What is Assistive Technology?

Assistive technology (AT) is “any product or service that maintains or improves the ability of individuals with disabilities or impairments to communicate, learn and live independent, fulfilling and productive lives” (BATA, 2016). It can be used by people of all ages to support a wide range of disabilities or impairments including dyslexia, dyspraxia, visual impairments, physical disabilities and many others.

Types of Assistive Technology

Text-to-speech Software

Text-to-speech software enables your computer to read aloud web pages, text documents, emails and PDF documents in a natural sounding voice. Most text-to-speech software now includes additional tools to support users including spell checkers, homophone support and visual highlighting which can help when producing your own written work.

Note-taking Support

There is a wide range of note-taking support technology, the majority of which help to eliminate the difficulties that are associated with writing whilst listening. Some technology also helps individuals with organising and editing notes that have been made to help them digest the information.

Speech Recognition

Speech recognition software allows individuals to transform their spoken words into digital text. It also enables you to navigate around your computer, create and edit documents, surf the web or send an email, all through the power of your voice. Some speech recognition software is up to 3 times faster than typing.

Mind Mapping

Mind mapping is an established learning and organisational tool, allowing users to create maps and diagrams to represent their ideas. It can be used in a variety of subject areas and a wide range of tasks, including brainstorming, note-taking, revision, illustrating concepts, problem solving and outlining of essays, projects and presentations. It supports individuals who struggle to get their thoughts and ideas down in a structured way.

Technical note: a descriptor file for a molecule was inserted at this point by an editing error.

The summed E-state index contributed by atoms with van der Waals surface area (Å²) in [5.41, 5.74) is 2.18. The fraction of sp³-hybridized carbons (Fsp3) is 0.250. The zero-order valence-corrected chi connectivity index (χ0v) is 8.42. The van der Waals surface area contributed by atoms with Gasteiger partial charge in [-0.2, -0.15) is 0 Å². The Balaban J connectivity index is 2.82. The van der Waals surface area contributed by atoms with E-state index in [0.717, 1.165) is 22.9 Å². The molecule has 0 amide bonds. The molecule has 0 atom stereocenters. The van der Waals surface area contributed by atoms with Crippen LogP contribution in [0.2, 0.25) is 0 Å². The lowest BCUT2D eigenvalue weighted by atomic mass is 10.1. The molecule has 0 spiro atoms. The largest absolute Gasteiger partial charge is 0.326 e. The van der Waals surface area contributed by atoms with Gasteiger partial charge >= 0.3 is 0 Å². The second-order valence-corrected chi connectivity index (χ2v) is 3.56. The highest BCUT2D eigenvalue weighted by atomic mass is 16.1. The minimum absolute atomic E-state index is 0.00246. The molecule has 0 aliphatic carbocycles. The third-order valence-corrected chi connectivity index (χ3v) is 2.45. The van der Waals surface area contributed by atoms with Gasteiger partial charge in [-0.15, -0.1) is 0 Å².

Ergonomics

Ergonomics can support individuals with physical difficulties, as well as reducing the risk of repetitive strain injury (RSI). This includes assistive technology such as alternative mouse devices, keyboards, desks and chairs.

Reading and Writing Support

There is a wide range of assistive technology to support individuals with reading and writing difficulties. There is software available which supports spelling, grammar, vocabulary, literacy and phonics. There is also hardware which can support reading and writing, including Franklin spellcheckers and thesauruses.

Maths Support

There are both online and stand-alone resources which support individuals of all ages with maths topics, including number sense, scale, addition, subtraction, multiplication, division and much more. These applications are designed so that you can easily monitor your progress.

 

Visual Stress

Visual stress can range from blurred letters or words, headaches, or difficulty with tracking across a page. There is a wide range of assistive technology that can help with visual stress including coloured overlays which are placed over text to make reading more comfortable. There are also tools such as coloured paper, tinted reading rulers and software for use on computers or mobile devices.

Typing Tutors

Typing Tutors help individuals to type quickly and accurately when using a computer, which in time can benefit reading, comprehension, vocabulary and spelling skills.

Visual Impairment Software

There is a variety of popular visual impairment software which can help individuals with different levels of sight loss. These products can output to Braille, magnify text, read aloud text and much more.

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